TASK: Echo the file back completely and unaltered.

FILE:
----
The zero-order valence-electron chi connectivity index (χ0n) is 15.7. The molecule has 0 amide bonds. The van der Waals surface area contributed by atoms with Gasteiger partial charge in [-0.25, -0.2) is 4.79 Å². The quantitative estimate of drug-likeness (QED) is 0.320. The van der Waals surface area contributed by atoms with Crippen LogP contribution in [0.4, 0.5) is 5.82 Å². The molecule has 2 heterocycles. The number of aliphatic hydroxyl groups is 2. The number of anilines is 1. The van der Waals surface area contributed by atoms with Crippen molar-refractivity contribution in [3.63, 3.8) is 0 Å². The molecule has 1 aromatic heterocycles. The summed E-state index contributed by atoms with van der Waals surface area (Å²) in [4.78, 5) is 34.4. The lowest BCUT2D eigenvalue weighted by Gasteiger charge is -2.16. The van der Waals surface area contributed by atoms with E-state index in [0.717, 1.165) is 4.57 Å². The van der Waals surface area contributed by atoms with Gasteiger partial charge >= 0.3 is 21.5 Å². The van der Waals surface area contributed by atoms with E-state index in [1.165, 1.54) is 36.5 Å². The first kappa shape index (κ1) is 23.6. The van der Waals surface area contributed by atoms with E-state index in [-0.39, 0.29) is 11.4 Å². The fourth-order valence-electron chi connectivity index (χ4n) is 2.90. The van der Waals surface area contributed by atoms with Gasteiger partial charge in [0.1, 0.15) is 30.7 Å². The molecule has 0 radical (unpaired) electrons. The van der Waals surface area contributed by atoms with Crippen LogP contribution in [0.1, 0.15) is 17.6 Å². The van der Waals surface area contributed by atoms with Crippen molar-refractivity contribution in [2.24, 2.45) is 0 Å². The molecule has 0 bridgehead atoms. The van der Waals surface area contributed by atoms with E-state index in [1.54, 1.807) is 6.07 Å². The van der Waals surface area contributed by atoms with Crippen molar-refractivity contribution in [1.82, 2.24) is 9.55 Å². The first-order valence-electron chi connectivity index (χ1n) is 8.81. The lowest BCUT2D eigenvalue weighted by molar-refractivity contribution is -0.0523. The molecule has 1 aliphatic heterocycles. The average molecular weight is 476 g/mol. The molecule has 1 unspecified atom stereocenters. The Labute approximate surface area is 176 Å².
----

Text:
The zero-order valence-electron chi connectivity index (χ0n) is 15.7. The molecule has 0 amide bonds. The van der Waals surface area contributed by atoms with Gasteiger partial charge in [-0.25, -0.2) is 4.79 Å². The quantitative estimate of drug-likeness (QED) is 0.320. The van der Waals surface area contributed by atoms with Crippen LogP contribution in [0.4, 0.5) is 5.82 Å². The molecule has 2 heterocycles. The number of aliphatic hydroxyl groups is 2. The number of anilines is 1. The van der Waals surface area contributed by atoms with Crippen molar-refractivity contribution in [3.63, 3.8) is 0 Å². The molecule has 1 aromatic heterocycles. The summed E-state index contributed by atoms with van der Waals surface area (Å²) in [4.78, 5) is 34.4. The lowest BCUT2D eigenvalue weighted by Gasteiger charge is -2.16. The van der Waals surface area contributed by atoms with E-state index in [0.717, 1.165) is 4.57 Å². The van der Waals surface area contributed by atoms with Gasteiger partial charge >= 0.3 is 21.5 Å². The van der Waals surface area contributed by atoms with E-state index in [1.165, 1.54) is 36.5 Å². The first kappa shape index (κ1) is 23.6. The van der Waals surface area contributed by atoms with E-state index in [-0.39, 0.29) is 11.4 Å². The fourth-order valence-electron chi connectivity index (χ4n) is 2.90. The van der Waals surface area contributed by atoms with Gasteiger partial charge in [0.1, 0.15) is 30.7 Å². The molecule has 0 radical (unpaired) electrons. The van der Waals surface area contributed by atoms with Crippen LogP contribution in [0.1, 0.15) is 17.6 Å². The van der Waals surface area contributed by atoms with Crippen molar-refractivity contribution in [2.24, 2.45) is 0 Å². The molecule has 0 bridgehead atoms. The van der Waals surface area contributed by atoms with E-state index in [1.54, 1.807) is 6.07 Å². The van der Waals surface area contributed by atoms with Crippen molar-refractivity contribution in [1.82, 2.24) is 9.55 Å². The first-order valence-electron chi connectivity index (χ1n) is 8.81. The lowest BCUT2D eigenvalue weighted by molar-refractivity contribution is -0.0523. The molecule has 1 aliphatic heterocycles. The average molecular weight is 476 g/mol. The molecule has 1 unspecified atom stereocenters. The Labute approximate surface area is 176 Å².